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As a committed Hibernophile, I turn usually,on St Patrick's Day, to reading or rereading Irish literature.

Since Bloomsday (mark June 16 on your calendars) is devoted to  Ulysses, I get my Joyce fix today by reading a story or two from The Dubliners, most often The Dead. One of the great stories in the language (emotionally, psychologically, politically, linguistically), it also features one of the great final sentences in all literature: "His soul swooned slowly as he heard the snow falling faintly through the universe and faintly falling, like the descent of their last end, upon all the living and the dead."

The music of that "falling faintly" and 'faintly falling": horripilating.

Or I turn to W.B. Yeats, especially to Among School Children, a gorgeous evocation of youth and promise from "a sixty-year-old smiling public man," or A Prayer for My Daughter:

How but in custom and in ceremony Are innocence and beauty born? Ceremony's a name for the rich horn, And custom for the spreading laurel tree.

This year, I've asked some friends and acquaintances of Globe Books for their choice of a particular favourite among Irish literary works. Their responses:

Rex Murphy (who needs no introduction, so he gets none here):

Not the greatest - but insufficiently celebrated: Seumas O'Kelly's The Weaver's Grave . Though it is different in form and tone, it stands as an equal to The Dead.  It is a masterful display of  character(s), beautifully phrased throughout, has moments of astonishment, humour and something near horror.  Love, death and rivalry in Cloon na Morav, the Meadow of the Dead.                            The Weaver's Grave is brilliant, bitter and beautiful.

John Brady, author of the Dublin-set Matt Minogue mystery novels:

Poem: There is no better opening verse than Yeats's Sailing to Byzantium:
That is no country for old men. The young In one another's arms, birds in the trees - Those dying generations - at their song, The salmon-falls, the mackerel-crowded seas, Fish, flesh, or fowl, commend all summer long Whatever is begotten, born, and dies. Caught in that sensual music all neglect Monuments of unageing intellect.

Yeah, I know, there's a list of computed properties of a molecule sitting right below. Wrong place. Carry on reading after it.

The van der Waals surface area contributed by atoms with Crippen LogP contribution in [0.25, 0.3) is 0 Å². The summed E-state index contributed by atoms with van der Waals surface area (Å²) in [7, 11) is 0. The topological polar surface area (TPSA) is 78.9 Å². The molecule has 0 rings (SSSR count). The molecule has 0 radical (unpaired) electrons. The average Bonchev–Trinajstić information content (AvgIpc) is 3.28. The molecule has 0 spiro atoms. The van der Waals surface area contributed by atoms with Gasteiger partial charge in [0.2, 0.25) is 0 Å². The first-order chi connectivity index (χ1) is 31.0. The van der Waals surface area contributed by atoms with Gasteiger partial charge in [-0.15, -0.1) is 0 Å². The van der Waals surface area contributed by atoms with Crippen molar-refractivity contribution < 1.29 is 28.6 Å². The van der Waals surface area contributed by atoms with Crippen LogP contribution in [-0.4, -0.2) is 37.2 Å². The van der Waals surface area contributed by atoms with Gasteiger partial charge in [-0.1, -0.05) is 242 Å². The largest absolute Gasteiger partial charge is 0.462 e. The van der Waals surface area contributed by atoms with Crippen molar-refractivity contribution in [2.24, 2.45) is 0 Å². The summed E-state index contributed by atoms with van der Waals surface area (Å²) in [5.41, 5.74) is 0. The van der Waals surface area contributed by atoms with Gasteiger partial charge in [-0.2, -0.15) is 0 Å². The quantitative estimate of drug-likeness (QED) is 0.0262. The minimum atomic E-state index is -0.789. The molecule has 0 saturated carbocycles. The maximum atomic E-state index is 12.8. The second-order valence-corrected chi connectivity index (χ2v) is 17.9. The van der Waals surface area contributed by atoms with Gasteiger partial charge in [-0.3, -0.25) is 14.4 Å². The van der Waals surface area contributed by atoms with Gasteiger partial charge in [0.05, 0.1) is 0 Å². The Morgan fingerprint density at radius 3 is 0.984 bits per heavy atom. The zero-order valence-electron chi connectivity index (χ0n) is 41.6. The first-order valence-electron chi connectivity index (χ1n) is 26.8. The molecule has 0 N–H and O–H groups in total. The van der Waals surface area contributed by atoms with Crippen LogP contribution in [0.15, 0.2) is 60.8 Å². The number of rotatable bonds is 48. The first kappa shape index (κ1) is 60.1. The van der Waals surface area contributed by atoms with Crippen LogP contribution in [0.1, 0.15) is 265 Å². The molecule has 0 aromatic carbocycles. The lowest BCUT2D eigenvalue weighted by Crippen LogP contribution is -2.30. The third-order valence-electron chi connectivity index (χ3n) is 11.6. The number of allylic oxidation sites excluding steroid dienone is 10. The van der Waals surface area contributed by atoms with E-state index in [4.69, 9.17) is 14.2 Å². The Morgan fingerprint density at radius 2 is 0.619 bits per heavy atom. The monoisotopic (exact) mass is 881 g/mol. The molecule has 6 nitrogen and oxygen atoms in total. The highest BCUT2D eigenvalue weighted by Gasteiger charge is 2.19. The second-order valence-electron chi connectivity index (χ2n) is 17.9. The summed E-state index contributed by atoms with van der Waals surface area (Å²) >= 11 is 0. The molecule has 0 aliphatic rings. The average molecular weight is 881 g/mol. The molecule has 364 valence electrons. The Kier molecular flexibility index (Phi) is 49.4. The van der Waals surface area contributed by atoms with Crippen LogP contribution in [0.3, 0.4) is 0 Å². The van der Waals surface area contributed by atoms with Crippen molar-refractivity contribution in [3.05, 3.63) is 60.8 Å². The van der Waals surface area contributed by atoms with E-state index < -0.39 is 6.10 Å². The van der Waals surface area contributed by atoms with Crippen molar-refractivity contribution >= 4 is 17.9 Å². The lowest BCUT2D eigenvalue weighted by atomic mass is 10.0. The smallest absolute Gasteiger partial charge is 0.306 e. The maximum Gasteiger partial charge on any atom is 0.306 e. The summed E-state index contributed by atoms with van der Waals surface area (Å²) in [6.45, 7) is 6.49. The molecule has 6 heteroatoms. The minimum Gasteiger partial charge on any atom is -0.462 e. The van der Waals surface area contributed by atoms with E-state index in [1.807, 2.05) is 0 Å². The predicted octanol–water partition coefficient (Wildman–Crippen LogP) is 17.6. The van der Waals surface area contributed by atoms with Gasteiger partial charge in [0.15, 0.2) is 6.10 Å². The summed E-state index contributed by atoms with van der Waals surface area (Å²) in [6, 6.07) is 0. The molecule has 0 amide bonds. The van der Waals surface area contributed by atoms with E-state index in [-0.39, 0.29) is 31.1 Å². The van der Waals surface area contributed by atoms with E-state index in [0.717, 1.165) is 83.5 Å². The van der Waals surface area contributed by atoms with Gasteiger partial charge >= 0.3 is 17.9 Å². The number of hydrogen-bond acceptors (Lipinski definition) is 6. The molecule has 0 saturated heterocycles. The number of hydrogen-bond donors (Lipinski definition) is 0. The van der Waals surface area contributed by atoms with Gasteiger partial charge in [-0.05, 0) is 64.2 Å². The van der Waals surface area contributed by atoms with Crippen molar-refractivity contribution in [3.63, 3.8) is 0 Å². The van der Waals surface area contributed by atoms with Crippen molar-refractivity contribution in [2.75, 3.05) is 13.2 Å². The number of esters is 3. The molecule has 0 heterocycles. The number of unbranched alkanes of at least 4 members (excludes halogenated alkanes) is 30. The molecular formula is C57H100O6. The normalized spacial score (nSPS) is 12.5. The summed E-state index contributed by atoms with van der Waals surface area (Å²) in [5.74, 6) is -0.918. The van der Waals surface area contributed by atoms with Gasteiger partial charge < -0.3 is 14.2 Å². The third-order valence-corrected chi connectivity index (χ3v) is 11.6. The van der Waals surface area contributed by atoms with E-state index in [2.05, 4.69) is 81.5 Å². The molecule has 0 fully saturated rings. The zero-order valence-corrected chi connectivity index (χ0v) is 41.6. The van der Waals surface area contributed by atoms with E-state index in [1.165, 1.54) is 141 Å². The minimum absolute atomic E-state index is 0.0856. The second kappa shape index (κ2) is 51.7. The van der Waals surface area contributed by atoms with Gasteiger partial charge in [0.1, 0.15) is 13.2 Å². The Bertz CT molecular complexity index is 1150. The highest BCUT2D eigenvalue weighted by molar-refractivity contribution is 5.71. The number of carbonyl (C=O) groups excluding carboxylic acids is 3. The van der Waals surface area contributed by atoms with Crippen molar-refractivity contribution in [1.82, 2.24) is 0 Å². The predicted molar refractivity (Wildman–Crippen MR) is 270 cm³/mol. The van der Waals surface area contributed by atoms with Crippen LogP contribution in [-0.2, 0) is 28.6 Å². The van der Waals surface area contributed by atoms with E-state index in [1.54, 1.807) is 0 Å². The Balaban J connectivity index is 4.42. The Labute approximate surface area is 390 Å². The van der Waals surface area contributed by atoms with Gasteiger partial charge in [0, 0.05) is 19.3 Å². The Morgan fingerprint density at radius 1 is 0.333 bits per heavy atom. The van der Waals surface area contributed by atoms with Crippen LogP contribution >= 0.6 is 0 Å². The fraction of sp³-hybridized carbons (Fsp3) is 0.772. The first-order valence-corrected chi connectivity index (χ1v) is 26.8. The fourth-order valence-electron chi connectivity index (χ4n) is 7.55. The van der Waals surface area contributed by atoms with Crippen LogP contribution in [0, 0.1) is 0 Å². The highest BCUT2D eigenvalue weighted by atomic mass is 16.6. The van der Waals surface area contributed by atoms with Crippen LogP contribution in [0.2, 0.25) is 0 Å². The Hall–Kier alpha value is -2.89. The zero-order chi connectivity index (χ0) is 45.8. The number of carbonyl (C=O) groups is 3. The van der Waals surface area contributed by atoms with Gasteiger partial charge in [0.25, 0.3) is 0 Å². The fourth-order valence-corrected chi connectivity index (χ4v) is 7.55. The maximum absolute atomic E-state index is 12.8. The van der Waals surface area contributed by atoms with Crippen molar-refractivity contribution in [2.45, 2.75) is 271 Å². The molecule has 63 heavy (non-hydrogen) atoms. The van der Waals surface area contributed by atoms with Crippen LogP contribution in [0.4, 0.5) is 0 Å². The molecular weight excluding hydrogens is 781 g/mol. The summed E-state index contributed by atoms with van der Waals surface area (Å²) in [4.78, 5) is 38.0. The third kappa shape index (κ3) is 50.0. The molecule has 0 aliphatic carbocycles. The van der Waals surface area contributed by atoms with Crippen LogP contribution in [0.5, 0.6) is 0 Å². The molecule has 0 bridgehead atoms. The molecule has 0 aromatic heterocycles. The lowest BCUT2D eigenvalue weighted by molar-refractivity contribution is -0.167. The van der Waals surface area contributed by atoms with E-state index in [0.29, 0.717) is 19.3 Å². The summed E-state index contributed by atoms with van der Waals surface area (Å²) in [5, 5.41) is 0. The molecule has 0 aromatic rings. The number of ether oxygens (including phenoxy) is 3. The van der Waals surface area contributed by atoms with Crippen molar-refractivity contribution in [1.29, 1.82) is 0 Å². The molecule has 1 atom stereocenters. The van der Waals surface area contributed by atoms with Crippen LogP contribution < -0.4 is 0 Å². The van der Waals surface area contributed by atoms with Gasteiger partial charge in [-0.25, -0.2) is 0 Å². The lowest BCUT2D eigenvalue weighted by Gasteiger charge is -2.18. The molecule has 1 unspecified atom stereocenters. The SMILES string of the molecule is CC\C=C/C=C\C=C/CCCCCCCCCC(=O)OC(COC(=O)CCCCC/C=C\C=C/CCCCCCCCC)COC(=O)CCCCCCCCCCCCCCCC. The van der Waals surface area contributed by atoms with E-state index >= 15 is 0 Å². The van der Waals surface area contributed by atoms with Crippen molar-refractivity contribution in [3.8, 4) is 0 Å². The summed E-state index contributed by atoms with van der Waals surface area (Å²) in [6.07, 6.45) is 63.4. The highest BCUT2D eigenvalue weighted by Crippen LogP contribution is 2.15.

Prose: I  am leaving out the "greats" and "great books" on purpose:
 a) Memoir: John McGahern's Memoir ;  b) Short story (very underrated and forgotten talent on the island): Guests of the Nation, by Frank O' Connor.

Donald Harman Akenson, author of An Irish History of Civilization, among many other brilliant books:

I've always leaned towards Speeches from the Dock, edited by A.M. Sullivan (1866) and many subsequent editions. It's a real cliff-hanger.

Aislinn Hunter, Vancouver-based poet and novelist, asks "does the Irish Loop count?" (The Irish Loop is part of Newfoundland's Avalon Peninsula - and it does count.)

Poetry by Patrick Warner (b. Ireland, resident St. John's), fiction by Joel Thomas Hynes (whose Irish Loop book Down to the Dirt was just made into a gut-wrenchingly wonderful film), and the recent poetry books by St. John's poets George Murray ( The Rush to Here) and Agnes Walsh ( Going Around with Bachelors).

Anakana Schofield, Vancouver-based writer and critic.

Peter Woods's Hard Shoulder , a novel few will have heard of, or read, a novel about work, about exile, concerns the Irish builders (or labourers) in London, Colm Toibin called it "the missing piece in the jigsaw of Irish narrative" and we know he's right about everything.
My nine-year-old would contend the only book worth reading about Ireland is Roddy Doyle's   Paddy Clarke Ha Ha Ha, but that's because there's no other work of literature with such excellent swearing and rhymes like "Terence Long, Terence Long has a mickey 6 foot long."





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